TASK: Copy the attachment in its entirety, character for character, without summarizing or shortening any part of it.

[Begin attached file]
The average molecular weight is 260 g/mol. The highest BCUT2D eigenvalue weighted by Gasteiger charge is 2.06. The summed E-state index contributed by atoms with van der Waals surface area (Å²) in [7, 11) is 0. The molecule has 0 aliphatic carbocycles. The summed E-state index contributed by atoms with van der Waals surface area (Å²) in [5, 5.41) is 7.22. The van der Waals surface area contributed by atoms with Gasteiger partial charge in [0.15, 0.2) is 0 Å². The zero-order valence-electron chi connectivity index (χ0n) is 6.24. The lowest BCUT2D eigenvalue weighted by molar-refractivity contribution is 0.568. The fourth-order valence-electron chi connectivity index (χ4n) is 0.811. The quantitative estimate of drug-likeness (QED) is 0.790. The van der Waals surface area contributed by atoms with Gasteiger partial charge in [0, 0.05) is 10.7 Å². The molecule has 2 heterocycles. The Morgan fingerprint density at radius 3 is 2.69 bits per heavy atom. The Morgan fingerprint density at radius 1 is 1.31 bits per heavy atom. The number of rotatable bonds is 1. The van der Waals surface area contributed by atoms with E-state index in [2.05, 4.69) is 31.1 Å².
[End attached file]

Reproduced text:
The average molecular weight is 260 g/mol. The highest BCUT2D eigenvalue weighted by Gasteiger charge is 2.06. The summed E-state index contributed by atoms with van der Waals surface area (Å²) in [7, 11) is 0. The molecule has 0 aliphatic carbocycles. The summed E-state index contributed by atoms with van der Waals surface area (Å²) in [5, 5.41) is 7.22. The van der Waals surface area contributed by atoms with Gasteiger partial charge in [0.15, 0.2) is 0 Å². The zero-order valence-electron chi connectivity index (χ0n) is 6.24. The lowest BCUT2D eigenvalue weighted by molar-refractivity contribution is 0.568. The fourth-order valence-electron chi connectivity index (χ4n) is 0.811. The quantitative estimate of drug-likeness (QED) is 0.790. The van der Waals surface area contributed by atoms with Gasteiger partial charge in [0, 0.05) is 10.7 Å². The molecule has 2 heterocycles. The Morgan fingerprint density at radius 3 is 2.69 bits per heavy atom. The Morgan fingerprint density at radius 1 is 1.31 bits per heavy atom. The number of rotatable bonds is 1. The van der Waals surface area contributed by atoms with E-state index in [2.05, 4.69) is 31.1 Å².